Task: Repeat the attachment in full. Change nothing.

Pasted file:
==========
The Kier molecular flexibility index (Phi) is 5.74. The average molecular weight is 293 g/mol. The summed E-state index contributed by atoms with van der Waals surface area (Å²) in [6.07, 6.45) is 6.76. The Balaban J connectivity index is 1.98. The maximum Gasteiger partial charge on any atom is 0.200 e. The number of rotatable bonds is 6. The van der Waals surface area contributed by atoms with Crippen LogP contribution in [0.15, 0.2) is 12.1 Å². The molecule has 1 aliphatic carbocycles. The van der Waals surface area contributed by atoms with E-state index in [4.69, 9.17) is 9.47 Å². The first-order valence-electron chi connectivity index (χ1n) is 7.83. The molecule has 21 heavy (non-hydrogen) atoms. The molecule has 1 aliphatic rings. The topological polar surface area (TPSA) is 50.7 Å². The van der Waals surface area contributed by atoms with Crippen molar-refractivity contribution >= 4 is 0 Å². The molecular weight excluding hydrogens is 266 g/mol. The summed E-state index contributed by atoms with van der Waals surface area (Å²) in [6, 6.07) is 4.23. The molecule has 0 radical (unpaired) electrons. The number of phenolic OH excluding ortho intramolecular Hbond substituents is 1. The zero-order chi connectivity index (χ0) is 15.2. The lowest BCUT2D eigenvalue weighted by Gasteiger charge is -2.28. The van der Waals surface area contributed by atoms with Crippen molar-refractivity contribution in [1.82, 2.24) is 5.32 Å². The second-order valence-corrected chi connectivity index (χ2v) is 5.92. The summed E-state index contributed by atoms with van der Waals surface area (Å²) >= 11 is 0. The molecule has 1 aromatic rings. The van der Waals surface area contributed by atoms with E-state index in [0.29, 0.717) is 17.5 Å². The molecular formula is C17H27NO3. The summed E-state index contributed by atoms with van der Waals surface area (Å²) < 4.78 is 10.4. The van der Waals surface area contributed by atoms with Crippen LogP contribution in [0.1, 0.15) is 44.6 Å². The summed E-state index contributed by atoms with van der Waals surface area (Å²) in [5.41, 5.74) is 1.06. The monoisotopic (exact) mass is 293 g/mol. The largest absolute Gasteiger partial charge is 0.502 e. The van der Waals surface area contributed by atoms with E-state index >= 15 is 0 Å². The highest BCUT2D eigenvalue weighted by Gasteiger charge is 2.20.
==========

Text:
The Kier molecular flexibility index (Phi) is 5.74. The average molecular weight is 293 g/mol. The summed E-state index contributed by atoms with van der Waals surface area (Å²) in [6.07, 6.45) is 6.76. The Balaban J connectivity index is 1.98. The maximum Gasteiger partial charge on any atom is 0.200 e. The number of rotatable bonds is 6. The van der Waals surface area contributed by atoms with Crippen LogP contribution in [0.15, 0.2) is 12.1 Å². The molecule has 1 aliphatic carbocycles. The van der Waals surface area contributed by atoms with E-state index in [4.69, 9.17) is 9.47 Å². The first-order valence-electron chi connectivity index (χ1n) is 7.83. The molecule has 21 heavy (non-hydrogen) atoms. The molecule has 1 aliphatic rings. The topological polar surface area (TPSA) is 50.7 Å². The van der Waals surface area contributed by atoms with Crippen molar-refractivity contribution >= 4 is 0 Å². The molecular weight excluding hydrogens is 266 g/mol. The summed E-state index contributed by atoms with van der Waals surface area (Å²) in [6, 6.07) is 4.23. The molecule has 0 radical (unpaired) electrons. The number of phenolic OH excluding ortho intramolecular Hbond substituents is 1. The zero-order chi connectivity index (χ0) is 15.2. The lowest BCUT2D eigenvalue weighted by Gasteiger charge is -2.28. The van der Waals surface area contributed by atoms with Crippen molar-refractivity contribution in [1.82, 2.24) is 5.32 Å². The second-order valence-corrected chi connectivity index (χ2v) is 5.92. The summed E-state index contributed by atoms with van der Waals surface area (Å²) >= 11 is 0. The molecule has 1 aromatic rings. The van der Waals surface area contributed by atoms with E-state index in [0.29, 0.717) is 17.5 Å². The molecular formula is C17H27NO3. The summed E-state index contributed by atoms with van der Waals surface area (Å²) < 4.78 is 10.4. The van der Waals surface area contributed by atoms with Crippen LogP contribution in [0.1, 0.15) is 44.6 Å². The summed E-state index contributed by atoms with van der Waals surface area (Å²) in [5.41, 5.74) is 1.06. The monoisotopic (exact) mass is 293 g/mol. The largest absolute Gasteiger partial charge is 0.502 e. The van der Waals surface area contributed by atoms with E-state index >= 15 is 0 Å². The highest BCUT2D eigenvalue weighted by Gasteiger charge is 2.20.